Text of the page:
It was after 3am when Jeff Viele finally locked up and left his bar. He headed over to a local late-night diner called Mr. Ted’s. Now this place was a little rough, as you can imagine… it was the catch-all eatery for everyone leaving the bars and trying to sober up before heading home. There was one particular fry cook that was a bit surly and would engage in yelling matches with the clientele.
For whatever reason, it turned out that this night was Jeff’s turn to bump heads with the cook, and as they were exchanging loud insults with one another the door to the restaurant opened and low and behold, who should be standing there? That’s right: “It was Benjamin and his manager. They took one look around the place and you could tell by their expressions they were NOT impressed… they turned right back around and walked out,” Jeff laughs. “That was embarrassing!”
Okay, I can’t put off writing about it anymore. It is the elephant in the room. Well, you know… the elephant in the room in my head that is filled with Benjamin.
If you’ve spent any amount of time on this blog you know that I am head-over-heels, crazy in love with Benjamin, completely immersed in his legacy, and totally obsessed with his life. Nothing he did will ever change that. And you might think that *I* would think that every little thing he did is sheer perfection. And for the most part, every little thing he did is perfect… but there’s this one thing.
This one thing that he did. It makes my cheeks burn with embarrassment.
It’s the video for “Too Hot to Stop.” I can’t STAND it.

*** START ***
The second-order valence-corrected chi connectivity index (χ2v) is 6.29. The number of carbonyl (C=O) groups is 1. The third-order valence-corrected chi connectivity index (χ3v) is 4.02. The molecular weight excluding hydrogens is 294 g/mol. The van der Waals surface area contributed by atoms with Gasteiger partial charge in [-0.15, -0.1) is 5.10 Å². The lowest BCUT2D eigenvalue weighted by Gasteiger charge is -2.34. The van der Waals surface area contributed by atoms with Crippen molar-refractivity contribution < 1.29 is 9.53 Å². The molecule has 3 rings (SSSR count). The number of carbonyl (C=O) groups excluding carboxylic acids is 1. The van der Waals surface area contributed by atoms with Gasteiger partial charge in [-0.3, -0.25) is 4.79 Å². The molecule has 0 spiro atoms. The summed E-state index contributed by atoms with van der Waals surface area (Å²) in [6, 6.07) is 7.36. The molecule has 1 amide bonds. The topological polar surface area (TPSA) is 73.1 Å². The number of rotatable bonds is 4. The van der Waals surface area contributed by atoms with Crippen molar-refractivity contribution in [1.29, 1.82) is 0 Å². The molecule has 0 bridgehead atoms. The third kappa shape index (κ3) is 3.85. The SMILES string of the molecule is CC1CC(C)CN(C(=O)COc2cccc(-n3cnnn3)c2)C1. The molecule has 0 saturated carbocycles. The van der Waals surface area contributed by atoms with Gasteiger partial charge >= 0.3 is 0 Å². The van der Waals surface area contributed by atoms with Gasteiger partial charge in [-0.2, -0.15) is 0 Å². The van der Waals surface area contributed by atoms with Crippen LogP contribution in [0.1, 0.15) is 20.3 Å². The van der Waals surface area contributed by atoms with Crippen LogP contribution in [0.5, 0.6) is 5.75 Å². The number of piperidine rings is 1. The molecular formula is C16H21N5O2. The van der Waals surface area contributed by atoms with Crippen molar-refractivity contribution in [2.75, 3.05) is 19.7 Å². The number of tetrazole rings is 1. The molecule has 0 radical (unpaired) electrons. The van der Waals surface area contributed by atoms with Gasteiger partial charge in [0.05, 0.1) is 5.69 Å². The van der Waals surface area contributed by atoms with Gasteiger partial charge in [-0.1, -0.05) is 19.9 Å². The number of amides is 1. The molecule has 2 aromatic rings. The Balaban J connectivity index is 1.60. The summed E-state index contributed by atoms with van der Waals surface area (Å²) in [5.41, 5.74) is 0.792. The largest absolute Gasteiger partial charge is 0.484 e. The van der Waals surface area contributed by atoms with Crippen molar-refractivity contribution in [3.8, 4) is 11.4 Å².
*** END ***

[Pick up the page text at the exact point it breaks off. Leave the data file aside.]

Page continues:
There. I said it.
Before you decide to hate me at least hear me out!
Benjamin in black leather? Yes! And you can’t unzip that jacket far enough, buddy. That Hawaiian tan? Bring it on. Cameos by David and Greg? Supportive friends warm my heart. The song is great and I gleefully listen to it over and over. But please…
Someone PLEASE give my man a guitar!!!
I’m just going to lay it all out here. Benjamin, bless his heart, certainly seems to be giving it his best shot… but he looks SO uncomfortable in this. His makeup is awful. His Neil Diamond dance moves are painful to watch. The lip-synching is a disaster. And I feel like I can tell pretty much every point where they stopped filming and Someone said, “how about you dance like this” and “why don’t you move over this way” and “try throwing your arms up” and “now give us the smoldering look.” At no time does he look to me like he’s truly enjoying himself.
Up until I decided to write this review I had only watched this video twice. You can imagine my expectations the first time I clicked ‘play’, can’t you? Can’t you??? Well, it was like a sucker punch. I couldn’t have been more dismayed if he had come out with his head shaved and wearing Steven Tyler’s tights.
I wanted to love it so much! It’s BENJAMIN, for crying out loud! I watched it a second time, thinking that maybe it would move into that grace-filled category of “it’s so bad, it’s funny and I love it” – but no, just more trauma. And in spite of my dear friend Jen’s attempts to get me to give it another go, I just couldn’t do it. I refused to pull it from the corner where I had shoved it, deep in the back of my mind, and managed to ignore it for a while… and yet here I am. I can’t seem to let it go.
Now come on. Think back to every performance you’ve ever seen of Benjamin Orr — and I’m talking about before this video *and* after. That cool demeanor, those sensual facial expressions… how he could define ‘rock star’ just by standing there, working that bass or guitar and mesmerizing you with his voice, and then turn your knees to noodles with his brilliant smile. This persona fit him perfectly; he was in his element. It was obvious that he was comfortable there; I believe it came very naturally to him.